But analysts on both sides of the Atlantic say these arguments are wishful thinking. Mr Johnson, they said, will oppose Mr Biden if he does not find a compromise with the European Union. It could set back a relationship the prime minister has worked hard to build after being seen by some Democrats as an ideological twin of Mr. Trump.
“Biden has no grudges against Boris Johnson and he is ready to work with the UK,” said Thomas Wright, director of the Center on US and Europe at the Brookings Institution. “But he also cares deeply about the Good Friday deal, and unilaterally ending the protocol on a matter of principle could materially affect the relationship negatively.”
Mujtaba Rahman, a London-based analyst at political risk consultancy Eurasia Group, said Mr Johnson “underestimated” the chances of a strong American backlash if he invoked Article 16, a provision that allows each party to cancel the protocol if it causes serious disruption. Alienating the United States, he said, could hamper Mr Johnson’s ambitions for a foreign policy open to the world.
“What we do know is that Biden absolutely cares about the peace process,” said Rahman, who previously worked at the European Commission. “Anything that could jeopardize the narrative around Global Britain. “
To complicate matters further, the European Union last week offered Britain a surprisingly broad set of concessions to facilitate trade with Northern Ireland. Controls on food and animal products traveling north from mainland Britain would be reduced by 80% and customs formalities for shipments of many goods would be reduced. The flow of drugs would also be guaranteed.
The proposal appears to be a genuine effort to tackle a thorny Brexit legacy: how to deal with Northern Ireland, which is part of the UK but shares an open border with a member of the European Union, the Republic of ‘Ireland. Britain, however, added an additional demand – that the European Court of Justice play no role in arbitration of disputes. – what Brussels has so far excluded.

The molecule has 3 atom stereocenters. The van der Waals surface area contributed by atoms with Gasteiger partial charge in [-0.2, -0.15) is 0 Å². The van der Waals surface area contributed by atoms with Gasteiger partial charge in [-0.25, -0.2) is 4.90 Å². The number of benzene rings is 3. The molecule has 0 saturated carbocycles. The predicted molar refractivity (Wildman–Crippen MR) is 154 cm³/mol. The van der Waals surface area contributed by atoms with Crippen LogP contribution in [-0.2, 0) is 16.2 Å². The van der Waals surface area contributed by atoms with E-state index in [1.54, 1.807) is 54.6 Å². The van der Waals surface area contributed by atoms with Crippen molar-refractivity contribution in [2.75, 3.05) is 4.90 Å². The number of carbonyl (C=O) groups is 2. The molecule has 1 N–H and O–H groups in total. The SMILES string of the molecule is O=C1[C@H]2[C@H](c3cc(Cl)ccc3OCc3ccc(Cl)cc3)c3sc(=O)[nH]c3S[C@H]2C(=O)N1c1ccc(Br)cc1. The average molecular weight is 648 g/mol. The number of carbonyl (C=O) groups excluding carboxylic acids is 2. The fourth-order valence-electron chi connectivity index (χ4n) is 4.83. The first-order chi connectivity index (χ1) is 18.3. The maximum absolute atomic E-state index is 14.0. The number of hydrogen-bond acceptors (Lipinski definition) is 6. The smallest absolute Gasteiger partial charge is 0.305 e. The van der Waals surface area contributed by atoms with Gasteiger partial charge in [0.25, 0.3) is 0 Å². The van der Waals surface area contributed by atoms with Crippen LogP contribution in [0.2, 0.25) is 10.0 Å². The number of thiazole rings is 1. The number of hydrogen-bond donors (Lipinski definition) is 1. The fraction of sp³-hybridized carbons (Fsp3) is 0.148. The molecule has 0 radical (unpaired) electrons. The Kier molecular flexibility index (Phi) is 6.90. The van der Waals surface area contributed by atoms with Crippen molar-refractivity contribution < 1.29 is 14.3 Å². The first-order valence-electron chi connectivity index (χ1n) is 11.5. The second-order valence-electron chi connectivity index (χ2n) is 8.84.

This is a point of principle for Mr Johnson because it strikes at the heart of the main logic of Brexit: that Britain free itself from the vexatious and oppressive surveillance of Brussels. If the two sides fail to strike a deal, analysts said, Mr Johnson will likely cancel the protocol, although he is unlikely to do so until the UN climate summit in Glasgow to which Mr Biden is due. to assist.
That, in turn, could snowball into an all-out trade war.
“There is a fragility in this relationship because of a provision that allows the parties to withdraw from the trade deal,” said Anand Menon, professor of European politics at King’s College London. He noted that Mr Johnson did not raise the European Court in the front of his government’s document from last summer outlining the problems with the protocol. “They were awkward in the way they handled this,” Mr. Menon said.
The relationship with Mr Biden is just one of many factors Mr Johnson must take into account when deciding how to respond to the European Union. There are the trade unionists in Northern Ireland, who have become hostile to the protocol because they see it as a rift between themselves and the UK. There are diehard Brexit supporters within the Conservative Party who see any compromise as a sign of weakness.
Mr Johnson must also consider Britain’s relations with its neighbors, primarily France, which is already in conflict with Britain over fishing rights and is angry at being kicked out of the submarine alliance by Australia and the United States. Such tensions, some argue, are an inevitable holdover from Brexit and are likely to persist regardless of how the current dispute is resolved.
“We are a medium-sized country alongside continental economic hegemony,” said Menon. “It’s going to take forever to sort out, because like it or not, whatever they do, it’s going to have an impact on us.”